Last week's best bit of political theater waited all the way until Saturday. Commissioner Steve Novick, making his weekend rounds, actually dropped in for a planning meeting of the very nascent recall campaign trying to boot him (and Mayor Charlie Hales) from office later this fall.
The meeting—attended by some of the people angry over Novick and Hales' attempt to pass a street fee without a public vote—was up at Tabor Space. And it worked out that KOIN was already there with a TV camera—putting the station in the perfect position to capture some of the resulting back-and-forth.
Novick tells the Mercury he'd been sitting in the back of the room with his fiancée for a little more than half an hour when some of the other attendees finally noticed and bade him come forward and explain himself. Novick says recall organizer Ray Horton had been aware he was in the room the whole time. The meeting was mostly spent discussing technical issues involving signature gathering, Novick says, nothing terribly sensitive.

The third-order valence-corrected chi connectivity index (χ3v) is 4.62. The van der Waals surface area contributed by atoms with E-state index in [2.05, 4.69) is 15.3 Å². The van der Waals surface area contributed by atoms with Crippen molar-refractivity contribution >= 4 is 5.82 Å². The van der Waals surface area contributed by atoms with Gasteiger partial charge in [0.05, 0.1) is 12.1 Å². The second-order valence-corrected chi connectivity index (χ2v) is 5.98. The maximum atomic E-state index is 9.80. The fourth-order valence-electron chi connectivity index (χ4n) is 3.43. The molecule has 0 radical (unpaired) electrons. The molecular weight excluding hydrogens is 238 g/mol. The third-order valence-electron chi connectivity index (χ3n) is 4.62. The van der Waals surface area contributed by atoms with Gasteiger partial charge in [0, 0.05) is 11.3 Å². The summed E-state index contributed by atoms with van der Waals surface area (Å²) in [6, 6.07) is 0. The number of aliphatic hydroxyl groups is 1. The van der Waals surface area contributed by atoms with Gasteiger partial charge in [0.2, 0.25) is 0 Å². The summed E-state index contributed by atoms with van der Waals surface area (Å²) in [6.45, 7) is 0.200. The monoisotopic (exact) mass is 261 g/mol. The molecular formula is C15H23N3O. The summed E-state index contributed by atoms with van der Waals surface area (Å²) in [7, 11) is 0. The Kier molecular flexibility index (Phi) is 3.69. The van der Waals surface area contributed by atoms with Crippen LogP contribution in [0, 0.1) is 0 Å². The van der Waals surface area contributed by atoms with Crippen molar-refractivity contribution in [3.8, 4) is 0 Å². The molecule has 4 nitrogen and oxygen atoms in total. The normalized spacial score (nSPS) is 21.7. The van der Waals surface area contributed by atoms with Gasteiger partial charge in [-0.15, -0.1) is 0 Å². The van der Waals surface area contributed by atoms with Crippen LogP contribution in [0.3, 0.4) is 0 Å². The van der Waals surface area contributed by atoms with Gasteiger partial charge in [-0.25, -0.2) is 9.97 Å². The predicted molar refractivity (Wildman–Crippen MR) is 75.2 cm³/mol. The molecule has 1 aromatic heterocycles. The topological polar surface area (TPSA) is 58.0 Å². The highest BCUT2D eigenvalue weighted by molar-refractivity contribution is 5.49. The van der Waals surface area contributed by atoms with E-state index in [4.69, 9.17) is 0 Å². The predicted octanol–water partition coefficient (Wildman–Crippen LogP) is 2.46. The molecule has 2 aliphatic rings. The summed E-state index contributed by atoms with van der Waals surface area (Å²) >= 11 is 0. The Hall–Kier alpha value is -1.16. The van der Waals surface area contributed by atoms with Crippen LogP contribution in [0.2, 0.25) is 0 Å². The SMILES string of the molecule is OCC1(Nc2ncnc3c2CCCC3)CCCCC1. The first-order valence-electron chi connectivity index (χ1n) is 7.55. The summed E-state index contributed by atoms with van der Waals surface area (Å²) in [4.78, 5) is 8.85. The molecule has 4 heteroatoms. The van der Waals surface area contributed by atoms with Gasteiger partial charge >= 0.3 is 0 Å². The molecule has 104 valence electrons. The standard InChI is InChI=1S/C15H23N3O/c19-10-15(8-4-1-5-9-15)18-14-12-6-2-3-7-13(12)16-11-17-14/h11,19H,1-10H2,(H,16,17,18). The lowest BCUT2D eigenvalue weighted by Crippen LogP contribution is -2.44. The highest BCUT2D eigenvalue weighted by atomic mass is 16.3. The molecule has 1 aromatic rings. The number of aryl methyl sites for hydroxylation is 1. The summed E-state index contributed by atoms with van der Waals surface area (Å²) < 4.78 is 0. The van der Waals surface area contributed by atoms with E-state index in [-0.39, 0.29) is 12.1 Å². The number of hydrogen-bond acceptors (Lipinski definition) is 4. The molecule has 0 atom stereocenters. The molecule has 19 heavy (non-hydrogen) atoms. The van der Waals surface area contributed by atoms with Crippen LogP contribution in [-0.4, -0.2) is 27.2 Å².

"They asked me to come up and explain why I was there," Novick says. "I wanted to hear why people thought anything the mayor or I have done was more worthy of a recall than anything else the city has done over the past 10 years."
He brought up the Portland Bureau of Transportation's switch to using "fog-sealing" spray on roads, a preventive maintenance measure that extends the life of pavement.
He also answered, again, for his infamous statement during the street fee rollout press conference that angry voters could boot him from office in 2016 if they didn't like it.
"That wasn't meant as a challenge," Novick insists. "It was meant as a discussion of civics. People elect people to make decisions. And then, at the end of their term, if you like more of those decisions than you dislike, you might re-elect them. If you dislike more than you like, you might throw them out."
The video shows Novick sparring gently with some participants, before the room decides it'd be best if he returned to his seat. There's also some discussion about the KOIN reporter, who rebuffs a woman asking if he had permission to film there. Horton suggested the next meeting wouldn't be so public. (Saturday's was posted in the Tribune, which is how Novick says he got wind of it.)
By the end, Novick says, a few people thanked him for showing up.
"It was actually kind of pleasant," he says.
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